How to Do At-Home Root Touch Ups While in Self-Quarantine
With people being asked to stay home and socially isolate during the coronavirus pandemic, everyone is missing out on their regular hair appointments — even celebrities.
Everyone from Kelly Ripa to Kyle Richards to Tamera Mowry have been sharing their at-home root journeys, showing off their incoming grays. But there’s a way to take care of them while you’re stuck in the house!
“Keep it simple and start with basic root touch-ups,” she tells Us. “You don’t want to try new colors and techniques at home just because you’re bored.” Good advice! After all, Pink got bored and tipsy and tried to cut her own hair. And we all saw how that went!
How you cover your grays depends on the amount of grays you have and how light or dark your hair is. “The number of grays you have and the base color you’re working with will determine the type of color technique you’ll need.” She explains that someone with lighter hair or few grays can use a demi-permanent color but those with 75-100 percent gray hair need a permanent dye like Garnier’s Olia to get the job done.
“Light or dark hair, it’s important to choose the best hair color by looking at the side of the box to make sure you are selecting a box from the correct starting shade,” she says. “The process is the same no matter your hair color, but it’s important to pay attention to the box’s starting color suggestion.”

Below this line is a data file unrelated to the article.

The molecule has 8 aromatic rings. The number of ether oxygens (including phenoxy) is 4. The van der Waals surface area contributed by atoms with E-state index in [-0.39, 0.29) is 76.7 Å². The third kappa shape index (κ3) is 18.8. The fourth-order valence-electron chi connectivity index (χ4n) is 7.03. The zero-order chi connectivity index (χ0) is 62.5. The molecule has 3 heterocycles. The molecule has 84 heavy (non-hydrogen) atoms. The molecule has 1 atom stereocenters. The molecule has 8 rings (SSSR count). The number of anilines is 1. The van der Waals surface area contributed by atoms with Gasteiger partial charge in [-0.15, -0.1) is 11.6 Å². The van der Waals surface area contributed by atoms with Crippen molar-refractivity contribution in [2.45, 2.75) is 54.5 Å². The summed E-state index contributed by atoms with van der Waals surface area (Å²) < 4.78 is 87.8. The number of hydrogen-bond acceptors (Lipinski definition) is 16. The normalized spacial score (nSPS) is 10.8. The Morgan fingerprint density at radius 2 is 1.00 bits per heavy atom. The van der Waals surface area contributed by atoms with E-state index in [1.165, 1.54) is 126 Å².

Post-color, make sure to keep your hair healthy and happy. Lee recommends using a mask to treat and nourish locks. She likes Garnier’s new Nutrisse Color Revivers. “They instantly restore softness and smoothness to hair while refreshing color,” she tells Us. “This is especially important when you can’t get into a salon.”
If dye seems kind of scary, you can always try a dummy-proof spray formula. Brands like Oribe, R+Co, Rita Hazan and L’Oréal Paris all carry these. However, they are only temporary solutions to the problem. Then again, so is the current state of affairs. So if you just want to maintain your hair color until you’re able to meet with a professional, touch things up with one of these.
Given the constantly evolving nature of COVID-19, Us Weekly wants our readers to have access to the most accurate resources. For the most up-to-date coronavirus information, guidance, and support, consult the CDC, WHO, and information from local public health officials. If you’re experiencing coronavirus symptoms, call your primary care provider for medical advice.
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